Regina Belle decided to record a CD with more of a jazz context a context that is heard during her concerts but which isn’t heard as often on her recordings, even on her most recent CD, This Is Regina.
Belle’s style of jazz isn’t reminiscent of, say, Betty Carter’s or Billie Holiday’s, but no matter. She worked on the project with arranger and keyboardist George Duke, who is particularly suited to producing projects with female vocalists, based on his past experiences with Sarah Vaughan, Dianne Reeves, Anita Baker and others. R&B is an indelible component of Regina Belle’s style, and she can’t but be herself, even on a CD that covers such standards as "The Man I Love" or "Moanin’." As a result, Belle’s covering of such tunes comes from her own experience, something that Duke wisely perceives, and his arrangements allow lots of space for her to shape her winding phrases. "Fly Me To The Moon" includes the seldom-heard verse, done in rubato fashion with just voice and piano as she glides into a note and bends it, before she moves luxuriantly into the chorus, as the Perry trio lays down the foundation for her emotional, obviously gospel-inspired personal development of the song consisting of dramatic highs and lows in the space of a couple measures.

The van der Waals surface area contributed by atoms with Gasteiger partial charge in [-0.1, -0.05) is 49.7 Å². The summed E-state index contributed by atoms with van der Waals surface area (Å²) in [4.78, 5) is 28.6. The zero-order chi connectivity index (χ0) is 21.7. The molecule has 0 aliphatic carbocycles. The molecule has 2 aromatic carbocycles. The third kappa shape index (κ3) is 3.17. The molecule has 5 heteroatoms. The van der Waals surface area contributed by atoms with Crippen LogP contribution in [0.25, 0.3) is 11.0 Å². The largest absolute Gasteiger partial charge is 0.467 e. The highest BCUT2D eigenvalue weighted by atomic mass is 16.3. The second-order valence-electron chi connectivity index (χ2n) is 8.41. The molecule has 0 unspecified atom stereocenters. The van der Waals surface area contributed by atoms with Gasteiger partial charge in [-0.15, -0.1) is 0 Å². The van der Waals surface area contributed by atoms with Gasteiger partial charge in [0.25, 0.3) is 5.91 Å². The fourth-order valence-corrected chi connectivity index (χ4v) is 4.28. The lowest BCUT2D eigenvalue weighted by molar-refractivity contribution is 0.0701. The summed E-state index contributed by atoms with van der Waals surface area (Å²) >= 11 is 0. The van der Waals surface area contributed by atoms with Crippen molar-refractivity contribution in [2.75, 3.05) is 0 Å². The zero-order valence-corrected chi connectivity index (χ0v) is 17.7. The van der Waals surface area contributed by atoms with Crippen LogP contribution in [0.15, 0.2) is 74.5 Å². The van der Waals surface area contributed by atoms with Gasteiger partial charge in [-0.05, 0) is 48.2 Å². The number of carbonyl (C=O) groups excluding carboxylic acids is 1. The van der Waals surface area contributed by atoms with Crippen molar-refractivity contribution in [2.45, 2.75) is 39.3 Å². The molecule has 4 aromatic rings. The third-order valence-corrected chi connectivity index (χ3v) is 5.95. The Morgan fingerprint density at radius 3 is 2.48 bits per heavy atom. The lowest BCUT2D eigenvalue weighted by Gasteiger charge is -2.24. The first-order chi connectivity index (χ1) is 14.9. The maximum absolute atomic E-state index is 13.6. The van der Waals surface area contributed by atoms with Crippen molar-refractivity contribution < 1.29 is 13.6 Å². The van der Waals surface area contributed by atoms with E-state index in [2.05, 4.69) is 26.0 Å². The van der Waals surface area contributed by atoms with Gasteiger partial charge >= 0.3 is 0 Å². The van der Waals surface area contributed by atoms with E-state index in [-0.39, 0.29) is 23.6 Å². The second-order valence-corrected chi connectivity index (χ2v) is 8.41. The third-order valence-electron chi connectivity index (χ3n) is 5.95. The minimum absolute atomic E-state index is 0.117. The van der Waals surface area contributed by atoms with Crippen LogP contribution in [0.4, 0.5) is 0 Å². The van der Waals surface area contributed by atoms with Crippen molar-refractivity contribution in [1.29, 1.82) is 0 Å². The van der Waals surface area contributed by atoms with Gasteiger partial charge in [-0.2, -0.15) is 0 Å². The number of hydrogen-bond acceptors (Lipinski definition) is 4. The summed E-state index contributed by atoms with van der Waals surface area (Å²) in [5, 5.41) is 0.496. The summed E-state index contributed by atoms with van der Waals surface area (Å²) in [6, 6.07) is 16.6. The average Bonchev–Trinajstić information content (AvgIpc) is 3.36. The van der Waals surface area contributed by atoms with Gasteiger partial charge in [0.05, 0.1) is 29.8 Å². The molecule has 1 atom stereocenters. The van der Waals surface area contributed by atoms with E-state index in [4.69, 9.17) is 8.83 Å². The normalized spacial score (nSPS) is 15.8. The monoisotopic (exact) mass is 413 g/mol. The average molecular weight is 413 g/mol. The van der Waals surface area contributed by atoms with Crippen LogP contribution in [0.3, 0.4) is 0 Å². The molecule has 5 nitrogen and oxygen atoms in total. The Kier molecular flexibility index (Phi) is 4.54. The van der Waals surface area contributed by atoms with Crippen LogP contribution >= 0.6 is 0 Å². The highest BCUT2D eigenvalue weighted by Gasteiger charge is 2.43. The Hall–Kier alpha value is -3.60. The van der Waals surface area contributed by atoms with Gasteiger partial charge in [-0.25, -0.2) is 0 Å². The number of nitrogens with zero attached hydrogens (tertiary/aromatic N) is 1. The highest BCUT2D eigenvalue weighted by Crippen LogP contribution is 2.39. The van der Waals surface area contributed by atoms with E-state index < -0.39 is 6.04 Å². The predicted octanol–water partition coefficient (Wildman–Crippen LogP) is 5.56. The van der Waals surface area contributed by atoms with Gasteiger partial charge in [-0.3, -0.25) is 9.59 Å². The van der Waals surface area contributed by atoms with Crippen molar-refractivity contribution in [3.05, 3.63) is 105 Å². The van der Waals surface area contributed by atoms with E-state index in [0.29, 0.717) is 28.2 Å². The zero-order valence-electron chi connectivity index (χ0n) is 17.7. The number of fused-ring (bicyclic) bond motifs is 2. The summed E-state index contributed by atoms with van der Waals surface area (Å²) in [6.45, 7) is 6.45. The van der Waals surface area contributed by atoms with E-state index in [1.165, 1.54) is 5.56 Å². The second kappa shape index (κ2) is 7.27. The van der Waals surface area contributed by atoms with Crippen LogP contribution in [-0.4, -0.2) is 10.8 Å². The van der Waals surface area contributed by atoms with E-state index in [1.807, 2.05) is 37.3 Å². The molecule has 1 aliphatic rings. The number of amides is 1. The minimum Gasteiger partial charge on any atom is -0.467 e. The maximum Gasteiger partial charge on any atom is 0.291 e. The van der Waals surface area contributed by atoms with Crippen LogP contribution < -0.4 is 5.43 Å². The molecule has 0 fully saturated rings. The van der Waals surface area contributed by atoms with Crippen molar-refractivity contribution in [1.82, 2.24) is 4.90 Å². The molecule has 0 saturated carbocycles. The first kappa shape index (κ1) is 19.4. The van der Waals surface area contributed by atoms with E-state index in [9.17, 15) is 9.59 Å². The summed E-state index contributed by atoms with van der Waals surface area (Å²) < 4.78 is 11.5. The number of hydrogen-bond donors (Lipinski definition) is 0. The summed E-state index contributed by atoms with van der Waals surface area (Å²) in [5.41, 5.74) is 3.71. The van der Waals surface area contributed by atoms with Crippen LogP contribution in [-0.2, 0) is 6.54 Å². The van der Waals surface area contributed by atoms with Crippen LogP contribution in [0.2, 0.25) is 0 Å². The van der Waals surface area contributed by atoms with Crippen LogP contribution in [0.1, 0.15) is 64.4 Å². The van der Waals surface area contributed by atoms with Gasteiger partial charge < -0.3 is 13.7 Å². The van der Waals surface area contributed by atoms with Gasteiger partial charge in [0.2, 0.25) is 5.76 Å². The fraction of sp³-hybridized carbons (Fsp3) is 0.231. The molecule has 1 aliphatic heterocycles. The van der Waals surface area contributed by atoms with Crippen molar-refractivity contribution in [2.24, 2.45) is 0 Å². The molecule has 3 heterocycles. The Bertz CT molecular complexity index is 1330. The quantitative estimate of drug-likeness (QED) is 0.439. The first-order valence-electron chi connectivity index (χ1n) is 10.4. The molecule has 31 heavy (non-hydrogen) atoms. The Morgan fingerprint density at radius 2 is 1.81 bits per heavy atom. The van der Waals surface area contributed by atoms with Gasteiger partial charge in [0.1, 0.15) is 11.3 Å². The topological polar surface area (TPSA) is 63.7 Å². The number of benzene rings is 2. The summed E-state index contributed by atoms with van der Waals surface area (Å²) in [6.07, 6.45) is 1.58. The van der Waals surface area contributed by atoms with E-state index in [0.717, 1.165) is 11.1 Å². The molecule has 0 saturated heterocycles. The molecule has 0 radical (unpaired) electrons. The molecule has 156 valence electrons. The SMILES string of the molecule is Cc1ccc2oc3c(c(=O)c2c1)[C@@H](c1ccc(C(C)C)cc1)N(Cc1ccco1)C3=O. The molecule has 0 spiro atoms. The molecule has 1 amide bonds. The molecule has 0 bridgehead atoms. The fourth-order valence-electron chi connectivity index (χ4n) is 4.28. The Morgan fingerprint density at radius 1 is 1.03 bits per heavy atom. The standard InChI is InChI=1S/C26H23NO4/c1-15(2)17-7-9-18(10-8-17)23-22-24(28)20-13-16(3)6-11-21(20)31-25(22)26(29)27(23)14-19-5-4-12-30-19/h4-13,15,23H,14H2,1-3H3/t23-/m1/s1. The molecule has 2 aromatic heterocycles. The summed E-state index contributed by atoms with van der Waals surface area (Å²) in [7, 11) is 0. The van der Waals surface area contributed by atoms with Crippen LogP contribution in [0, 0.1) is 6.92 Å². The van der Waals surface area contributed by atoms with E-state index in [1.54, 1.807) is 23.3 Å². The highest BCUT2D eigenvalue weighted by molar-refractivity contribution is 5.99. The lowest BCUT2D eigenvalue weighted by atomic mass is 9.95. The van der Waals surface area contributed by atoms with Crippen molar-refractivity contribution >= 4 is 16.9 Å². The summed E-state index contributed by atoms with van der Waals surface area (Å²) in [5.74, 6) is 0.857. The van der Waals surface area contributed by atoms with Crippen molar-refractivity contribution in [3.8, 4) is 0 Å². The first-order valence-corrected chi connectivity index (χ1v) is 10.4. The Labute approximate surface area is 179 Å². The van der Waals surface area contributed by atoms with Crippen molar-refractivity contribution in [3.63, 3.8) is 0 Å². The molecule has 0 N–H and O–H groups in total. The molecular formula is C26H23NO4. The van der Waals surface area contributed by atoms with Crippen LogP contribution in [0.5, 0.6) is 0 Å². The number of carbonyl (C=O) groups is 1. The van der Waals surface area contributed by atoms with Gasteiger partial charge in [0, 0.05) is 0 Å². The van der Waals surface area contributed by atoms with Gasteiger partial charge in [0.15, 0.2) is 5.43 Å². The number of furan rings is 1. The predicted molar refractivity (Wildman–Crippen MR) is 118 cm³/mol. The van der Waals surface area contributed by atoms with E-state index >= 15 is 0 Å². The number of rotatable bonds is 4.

"Moanin’," despite its solid jazz tradition from the Adderleys and other, attains a deep South blues feel, as Belle lets the suffering and despair that inspired the song come through in its call-and-response structure before it shifts into a shuffle rhythm. And "The Man I Love," despite its Billie Holiday tradition, has adapted to so many styles that it surprises when Belle sings it straight as a medium-tempo ballad.
But Belle can hardly restrain herself from the R&B that established her reputation, and it turns out that one of the true highlights of the CD occurs when Belle’s and her background singers’ guards are down. In an unrehearsed moment, she leads the Perry Sisters, first, in "The Love I Lost," and then they settle into "For The Love Of You," Belle on melody and the Perrys on the "oo-oo-oo’s" (to rhyme with "you" and "view").
Even though Belle has settled now in the Atlanta suburbs with former NBA player John Battle and their family, she still find the opportunity to sing and to record, fortunately. With Lazy Afternoon, Belle has found a different avenue, and some new material, for her to dig into and to come up with approaches that reveal another side of her talent.